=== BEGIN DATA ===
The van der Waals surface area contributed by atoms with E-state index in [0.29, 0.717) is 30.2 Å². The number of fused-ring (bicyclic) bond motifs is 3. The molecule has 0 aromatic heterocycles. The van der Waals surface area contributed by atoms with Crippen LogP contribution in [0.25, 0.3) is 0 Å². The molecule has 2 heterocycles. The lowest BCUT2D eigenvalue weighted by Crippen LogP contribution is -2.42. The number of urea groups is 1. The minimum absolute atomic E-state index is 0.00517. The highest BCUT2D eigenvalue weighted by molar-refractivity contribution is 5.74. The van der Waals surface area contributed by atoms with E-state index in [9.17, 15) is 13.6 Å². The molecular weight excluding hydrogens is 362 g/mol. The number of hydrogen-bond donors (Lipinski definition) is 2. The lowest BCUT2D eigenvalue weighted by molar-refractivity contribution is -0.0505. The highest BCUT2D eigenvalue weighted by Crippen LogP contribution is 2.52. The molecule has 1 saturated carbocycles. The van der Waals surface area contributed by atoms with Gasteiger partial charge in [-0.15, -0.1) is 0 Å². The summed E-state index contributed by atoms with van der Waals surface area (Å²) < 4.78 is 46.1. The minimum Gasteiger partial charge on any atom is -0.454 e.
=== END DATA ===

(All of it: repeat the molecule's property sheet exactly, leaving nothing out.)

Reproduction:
The van der Waals surface area contributed by atoms with E-state index in [0.29, 0.717) is 30.2 Å². The number of fused-ring (bicyclic) bond motifs is 3. The molecule has 0 aromatic heterocycles. The van der Waals surface area contributed by atoms with Crippen LogP contribution in [0.25, 0.3) is 0 Å². The molecule has 2 heterocycles. The lowest BCUT2D eigenvalue weighted by Crippen LogP contribution is -2.42. The number of urea groups is 1. The minimum absolute atomic E-state index is 0.00517. The highest BCUT2D eigenvalue weighted by molar-refractivity contribution is 5.74. The van der Waals surface area contributed by atoms with E-state index in [9.17, 15) is 13.6 Å². The molecular weight excluding hydrogens is 362 g/mol. The number of hydrogen-bond donors (Lipinski definition) is 2. The lowest BCUT2D eigenvalue weighted by molar-refractivity contribution is -0.0505. The highest BCUT2D eigenvalue weighted by Crippen LogP contribution is 2.52. The molecule has 1 saturated carbocycles. The van der Waals surface area contributed by atoms with Gasteiger partial charge in [-0.15, -0.1) is 0 Å². The summed E-state index contributed by atoms with van der Waals surface area (Å²) < 4.78 is 46.1. The minimum Gasteiger partial charge on any atom is -0.454 e.